Genealogy Dream


 

Genealogy Dream

To recall but not recall: family, the swift curve
of evolution’s arc. One moment your knuckles
scrape the earth’s surface, and the next you’re
pinpointing mortar fire by satellite phone. Or,
having plowed the field by hand, you fertilize
with human dung (no swords in this hovel),
only to wake into a dream of high rises and
coffee served steaming by a blushing ingenue
who morphs into an uncle, killed in China
on the wrong side of the war, leaving his
sister still mired in grief six decades later
under the Texas sun. On this end of memory’s
ocean, we know poverty and its engendered
disrespect, neighbors’ children warned not
to play with you, for fear that the family’s
lack of nickels would rub off and contaminate,
that your belly’s empty shadow might spread
down the unpaved streets and envelop even
those who don’t need to share a single egg
for dinner. Years later the son will celebrate
his tenth year by suffering the indignity of
a bloody nose and a visit to the principal’s
office, a gift of the sixth grader who would
never again employ “Nip” to disparage
someone, at least not without looking over
his shoulder in fear of small fists and quiet
rage. Which half measures harder? In one
hand, steel. In the other, water. I pour green
tea on rice and recall days I’ve never lived.

 

“Genealogy Dream” was first published in August 2018  in Issue 4 of Lost River literary magazine. Many thanks to editor Leigh Cheak for taking this piece.

 

Self-Portrait with Umeboshi (with recording)

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Self-Portrait with Umeboshi

Our resemblance strengthens each day.

Reddened by sun and shiso,
seasoned with salt,

we preside, finding
comfort in failure. Or does
the subjugation of one’s flavor for another’s

define defeat? The bitter, the sour, the sweet
attract and repel

like lovers separated by distances
too subtle to see.
Filling space becomes the end.
What do you learn when you look through the glass?

Knowing my fate, I say fallen. I say earth.

 

Ah, simplicity! When I was a child my mother would occasionally serve rice balls in which a single mouth-puckering umeboshi rested at the center. These have long been a favorite, but I admit that umeboshi might be an acquired taste. Commonly called “pickled plums,” ume aren’t really plums but are more closely related to apricots. I cherish them.

“Self-Portrait with Umeboshi” first appeared in the Silver Birch Press Self-Portrait Series (August 2014), was included in the subsequent print anthology, Self-Portrait Poetry Collection, and also appears in my chapbook, If Your Matter Could Reform.

 

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Music: “Senbazuru” Kevin MacLeod (incompetech.com)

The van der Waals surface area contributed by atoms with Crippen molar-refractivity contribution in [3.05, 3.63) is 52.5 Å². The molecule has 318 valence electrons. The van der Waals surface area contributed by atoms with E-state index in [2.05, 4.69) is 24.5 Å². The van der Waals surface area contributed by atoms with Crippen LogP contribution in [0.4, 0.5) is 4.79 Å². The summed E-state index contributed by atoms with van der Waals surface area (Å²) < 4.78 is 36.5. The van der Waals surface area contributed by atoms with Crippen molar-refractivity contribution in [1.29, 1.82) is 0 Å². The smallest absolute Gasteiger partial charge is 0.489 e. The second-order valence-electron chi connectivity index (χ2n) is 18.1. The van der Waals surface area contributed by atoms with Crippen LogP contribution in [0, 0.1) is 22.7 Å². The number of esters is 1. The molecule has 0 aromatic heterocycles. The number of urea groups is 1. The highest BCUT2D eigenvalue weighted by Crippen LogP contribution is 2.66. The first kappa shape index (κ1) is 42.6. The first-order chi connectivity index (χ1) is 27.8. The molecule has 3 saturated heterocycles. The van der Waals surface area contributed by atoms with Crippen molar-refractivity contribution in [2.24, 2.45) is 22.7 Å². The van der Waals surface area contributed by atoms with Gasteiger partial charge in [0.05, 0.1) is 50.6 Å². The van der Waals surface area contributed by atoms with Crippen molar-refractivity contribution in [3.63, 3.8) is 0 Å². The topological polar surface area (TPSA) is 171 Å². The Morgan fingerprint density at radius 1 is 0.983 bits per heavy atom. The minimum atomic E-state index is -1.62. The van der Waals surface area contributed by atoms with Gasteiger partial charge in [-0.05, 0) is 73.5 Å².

Licensed under Creative Commons: By Attribution 3.0 License
http://creativecommons.org/licenses/by/3.0/

Poem in San Antonio Express and The Houston Chronicle

 

 

Waiting for the Hole to Fill

I keep twisting my ankle
in this never diminishing
hole, no matter how much
soil I shovel in. If your eyes
grew wider would you
capture light in a separate
peace? Would this green
turn blue while the dirt
concealed the emptiness
and the wind shuffled
through this hollow form?
The air doesn’t respond
but I await the answers.

 

* * *

I’m delighted to report that my poem “Waiting for the Hole to Fill” was recently published in two Texas newspapers. I am grateful to poetry editor Jim LaVilla-Havelin for taking this piece, and for his enthusiastic support of poets and poetry.

 

Recording of My Mother’s Ghost Scrubs the Floor at 2 a.m.

 

 

I was honored to read “My Mother’s Ghost Scrubs the Floor at 2 a.m.” yesterday at a celebration of local Pushcart Prize nominees at Irvington Vinyl and Books in Indianapolis. Read the poem here: The Indianapolis Review.

 

 

 

 

This Turning

turning

 

This Turning

what one says
depends not on
words the wind

begins it does
not end but
lends itself to

an end this
turning may be
an answer the

sound of intent
so concealed a
word displayed is

only a word
not an end
nor the beginning

 

magnets

Another oldie from the eighties. It seems that even my poetry was thinner then.

Ghazal of the Bullwhip

 

Ghazal of the Bullwhip

Who hears braided tongues lashing the glare still?
The language of pain writhing through white air, still.

Or herding cattle you pop and crack above the horizon,
pastoral and flowing. But sharp, a sonic nightmare, still.

You ask how love blossoms through decades and more.
That look, a caress, the perfect words – all quite rare, still.

Oh to be a larks head knot, strengthening when used.
Delicious hitch, unmoved water, tight square, still.

I fall, you fall. We fall together in pleated silence.
The inevitable loop of the captive’s bright snare, still.

No gods today, but voices trickling through my skull:
Bob, Bob, they say. Not again. Even you should care. Still!

 

* * *

In response to a comment, Daniel Schnee dared/challenged me to write a poem about a bullwhip. To make it interesting I decided to combine his theme with my latest enthusiasm, the ghazal form.

 

This first appeared on the blog in September 2017.